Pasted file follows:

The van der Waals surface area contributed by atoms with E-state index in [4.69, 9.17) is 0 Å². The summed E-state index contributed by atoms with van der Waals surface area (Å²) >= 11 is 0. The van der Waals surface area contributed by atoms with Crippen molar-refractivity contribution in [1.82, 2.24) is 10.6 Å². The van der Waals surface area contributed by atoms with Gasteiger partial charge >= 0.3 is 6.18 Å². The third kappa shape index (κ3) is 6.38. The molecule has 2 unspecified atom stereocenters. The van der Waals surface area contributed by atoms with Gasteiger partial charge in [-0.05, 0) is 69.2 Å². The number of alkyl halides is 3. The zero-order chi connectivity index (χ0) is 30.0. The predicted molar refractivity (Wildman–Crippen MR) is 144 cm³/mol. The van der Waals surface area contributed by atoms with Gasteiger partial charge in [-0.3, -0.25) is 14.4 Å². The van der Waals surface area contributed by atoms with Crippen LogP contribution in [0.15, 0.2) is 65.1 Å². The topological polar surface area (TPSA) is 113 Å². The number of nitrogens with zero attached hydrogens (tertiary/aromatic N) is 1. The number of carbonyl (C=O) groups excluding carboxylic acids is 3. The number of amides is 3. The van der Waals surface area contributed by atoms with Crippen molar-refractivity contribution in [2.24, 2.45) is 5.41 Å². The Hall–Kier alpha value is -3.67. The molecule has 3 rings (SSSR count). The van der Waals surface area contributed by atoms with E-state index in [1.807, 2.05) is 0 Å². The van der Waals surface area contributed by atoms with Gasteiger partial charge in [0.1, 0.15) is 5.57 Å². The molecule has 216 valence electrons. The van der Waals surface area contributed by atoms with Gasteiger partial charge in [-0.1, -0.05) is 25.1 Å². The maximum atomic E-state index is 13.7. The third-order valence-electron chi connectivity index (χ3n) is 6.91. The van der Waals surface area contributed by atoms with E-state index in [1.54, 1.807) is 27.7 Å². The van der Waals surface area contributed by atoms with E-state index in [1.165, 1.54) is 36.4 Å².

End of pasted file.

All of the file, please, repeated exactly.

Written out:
The van der Waals surface area contributed by atoms with E-state index in [4.69, 9.17) is 0 Å². The summed E-state index contributed by atoms with van der Waals surface area (Å²) >= 11 is 0. The van der Waals surface area contributed by atoms with Crippen molar-refractivity contribution in [1.82, 2.24) is 10.6 Å². The van der Waals surface area contributed by atoms with Gasteiger partial charge >= 0.3 is 6.18 Å². The third kappa shape index (κ3) is 6.38. The molecule has 2 unspecified atom stereocenters. The van der Waals surface area contributed by atoms with Gasteiger partial charge in [-0.05, 0) is 69.2 Å². The number of alkyl halides is 3. The zero-order chi connectivity index (χ0) is 30.0. The predicted molar refractivity (Wildman–Crippen MR) is 144 cm³/mol. The van der Waals surface area contributed by atoms with Gasteiger partial charge in [-0.3, -0.25) is 14.4 Å². The van der Waals surface area contributed by atoms with Crippen LogP contribution in [0.15, 0.2) is 65.1 Å². The topological polar surface area (TPSA) is 113 Å². The number of nitrogens with zero attached hydrogens (tertiary/aromatic N) is 1. The number of carbonyl (C=O) groups excluding carboxylic acids is 3. The number of amides is 3. The van der Waals surface area contributed by atoms with Crippen molar-refractivity contribution in [2.24, 2.45) is 5.41 Å². The Hall–Kier alpha value is -3.67. The molecule has 3 rings (SSSR count). The van der Waals surface area contributed by atoms with E-state index in [1.807, 2.05) is 0 Å². The van der Waals surface area contributed by atoms with Gasteiger partial charge in [0.1, 0.15) is 5.57 Å². The molecule has 216 valence electrons. The van der Waals surface area contributed by atoms with Gasteiger partial charge in [-0.1, -0.05) is 25.1 Å². The maximum atomic E-state index is 13.7. The third-order valence-electron chi connectivity index (χ3n) is 6.91. The van der Waals surface area contributed by atoms with E-state index in [1.54, 1.807) is 27.7 Å². The van der Waals surface area contributed by atoms with E-state index in [1.165, 1.54) is 36.4 Å².